Outside the Farmhouse are pleasant vineyards, green pastures, and everything to make the most wound up nerve ball feel some slack. However, once inside, we realize that it’s anything but the picture-perfect Gothic Americana. Yes, within this façade of the heartland is a most heartless profile of insanity. Thanks to Kelly Hu’s talent of moving one eyeball independently of the other, she does more than the best special effects crew could do in a scene involving a meat thermometer. Later, the line “You’re knee is ruining my grater,” is one I’ve already added to my list of favorite film quotes. At first, I wasn’t sure if Jamie Allman (as Scarlet) was screaming enough during her torture scenes. However, since I’ve never been tortured, I can happily say I don’t know enough to be sure. I suppose, rather than underacting, it could just be how her character deals with it—especially when we realize who she really is!
Farmhouse gets another rocket for doing what so many horror movies don’t. Many characters in such movies do ridiculous things that increase their chances of being a feature victim. In most such movies, character stupidity defies even the smallest amount of common sense. Not in Farmhouse! There’s a great double-tapping scene that alone deserves to be seen by seen by all horror fans. Before the second tap, Chad says,“I just want to make sure.” That’s a line you’ll rarely hear from a would-be victim in a horror film! In most, it’s more like, “That’s good enough! Let’s run some more, until he really kills us next time.”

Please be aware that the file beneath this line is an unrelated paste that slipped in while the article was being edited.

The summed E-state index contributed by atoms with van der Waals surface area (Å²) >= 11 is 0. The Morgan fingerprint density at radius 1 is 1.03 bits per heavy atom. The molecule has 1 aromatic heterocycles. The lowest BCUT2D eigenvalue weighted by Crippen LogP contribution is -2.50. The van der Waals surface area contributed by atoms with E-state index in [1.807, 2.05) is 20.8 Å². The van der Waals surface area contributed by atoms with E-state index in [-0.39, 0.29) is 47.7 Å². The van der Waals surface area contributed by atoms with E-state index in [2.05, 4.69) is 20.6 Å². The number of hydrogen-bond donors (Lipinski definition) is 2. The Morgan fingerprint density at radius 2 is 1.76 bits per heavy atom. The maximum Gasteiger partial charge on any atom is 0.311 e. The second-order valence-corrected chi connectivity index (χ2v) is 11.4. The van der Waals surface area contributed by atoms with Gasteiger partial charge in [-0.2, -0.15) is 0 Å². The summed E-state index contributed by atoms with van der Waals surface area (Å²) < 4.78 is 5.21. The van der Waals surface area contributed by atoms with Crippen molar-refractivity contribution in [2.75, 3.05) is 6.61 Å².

Farmhouse has more twists and turns than a carnival fun ride; however, somehow, we are never as surprised as we could be. For better or worse, things always seem too ominous from the start to be surprising in the end. The only exception is the very end. The last moments of this movie hit me like a brick, far exceeding anything I expected. This made earlier predictability more like planned success than unplanned failure. Yes, just when you think you know the story, because you’ve seen it before, you don’t. Some may find the end too stereotypic with its ultimate arch fiend. I didn’t, again because I didn’t see it coming. Even clichés can be fresh, when they aren’t expected.
Farmhouse is not a perfect movie; it’s nowhere near perfect. If you’re looking for a Hollywood-style production, with evenly-polished acting from start to finish, look elsewhere. If you’re looking for something that follows everything you expect in a movie called Farmhouse, look elsewhere. If, instead, you’re looking for a good late-night horror flick that transcends its lower budget, winding up better than expected, you might give this one a chance. This one has enough mysteries, enough unpredictability, and enough fan fodder to keep your mind working like the Devil till it’s done.
“If I weren’t who I am, I’d think you two were horrible people,” is another line from this movie that I added to my favorite movie quotes! In the end, the banality of evil is never truer than it is in Farmhouse. The worst of places can indeed be the most familiar places we know. If Friedrich Nietzsche had watched Farmhouse, his famous quote might have instead been, “When you gaze long into a Farmhouse, the Farmhouse will also gaze into you.”
Starring Steven Weber, Kelly Hu, Jamie Anne Allman, William Lee Scott, Nick Heyman, and Jack Donner, Cinematography by Tim Hudson, Edited by Phil Norden, Original Music by Mark Petrie, Special Effects by Brandon Ellison, Chris Hampton, and Trevor Lawler, Produced by Todd Chamberlain, Brandon Ellison, Mike Karkeh, Harvey Lowry, Kami Norton, Ken Schwenker, Paul Seng, and Todd Tucker
For a description of Rocket Rating 7.5, click on the Rocket Meter above!